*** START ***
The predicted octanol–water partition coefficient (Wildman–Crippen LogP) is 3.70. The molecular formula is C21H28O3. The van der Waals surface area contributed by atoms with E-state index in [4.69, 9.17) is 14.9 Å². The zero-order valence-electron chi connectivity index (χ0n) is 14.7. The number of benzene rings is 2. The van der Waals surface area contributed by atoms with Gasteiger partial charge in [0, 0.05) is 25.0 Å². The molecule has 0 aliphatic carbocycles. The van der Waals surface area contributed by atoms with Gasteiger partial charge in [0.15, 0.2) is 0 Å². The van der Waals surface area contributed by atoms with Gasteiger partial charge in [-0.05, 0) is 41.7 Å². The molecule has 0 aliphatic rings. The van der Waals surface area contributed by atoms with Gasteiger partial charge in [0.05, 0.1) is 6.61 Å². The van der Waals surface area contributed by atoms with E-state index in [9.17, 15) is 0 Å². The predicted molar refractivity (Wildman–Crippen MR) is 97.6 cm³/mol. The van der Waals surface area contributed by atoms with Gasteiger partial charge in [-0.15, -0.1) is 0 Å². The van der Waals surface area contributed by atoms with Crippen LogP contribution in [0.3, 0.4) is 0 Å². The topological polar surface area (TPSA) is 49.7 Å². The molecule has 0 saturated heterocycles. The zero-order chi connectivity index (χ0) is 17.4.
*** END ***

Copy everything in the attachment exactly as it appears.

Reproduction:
The predicted octanol–water partition coefficient (Wildman–Crippen LogP) is 3.70. The molecular formula is C21H28O3. The van der Waals surface area contributed by atoms with E-state index in [4.69, 9.17) is 14.9 Å². The zero-order valence-electron chi connectivity index (χ0n) is 14.7. The number of benzene rings is 2. The van der Waals surface area contributed by atoms with Gasteiger partial charge in [0, 0.05) is 25.0 Å². The molecule has 0 aliphatic carbocycles. The van der Waals surface area contributed by atoms with Gasteiger partial charge in [0.15, 0.2) is 0 Å². The van der Waals surface area contributed by atoms with Gasteiger partial charge in [-0.05, 0) is 41.7 Å². The molecule has 0 aliphatic rings. The van der Waals surface area contributed by atoms with Gasteiger partial charge in [0.05, 0.1) is 6.61 Å². The van der Waals surface area contributed by atoms with E-state index in [9.17, 15) is 0 Å². The predicted molar refractivity (Wildman–Crippen MR) is 97.6 cm³/mol. The van der Waals surface area contributed by atoms with Gasteiger partial charge in [-0.15, -0.1) is 0 Å². The van der Waals surface area contributed by atoms with Crippen LogP contribution in [0.3, 0.4) is 0 Å². The topological polar surface area (TPSA) is 49.7 Å². The molecule has 0 saturated heterocycles. The zero-order chi connectivity index (χ0) is 17.4.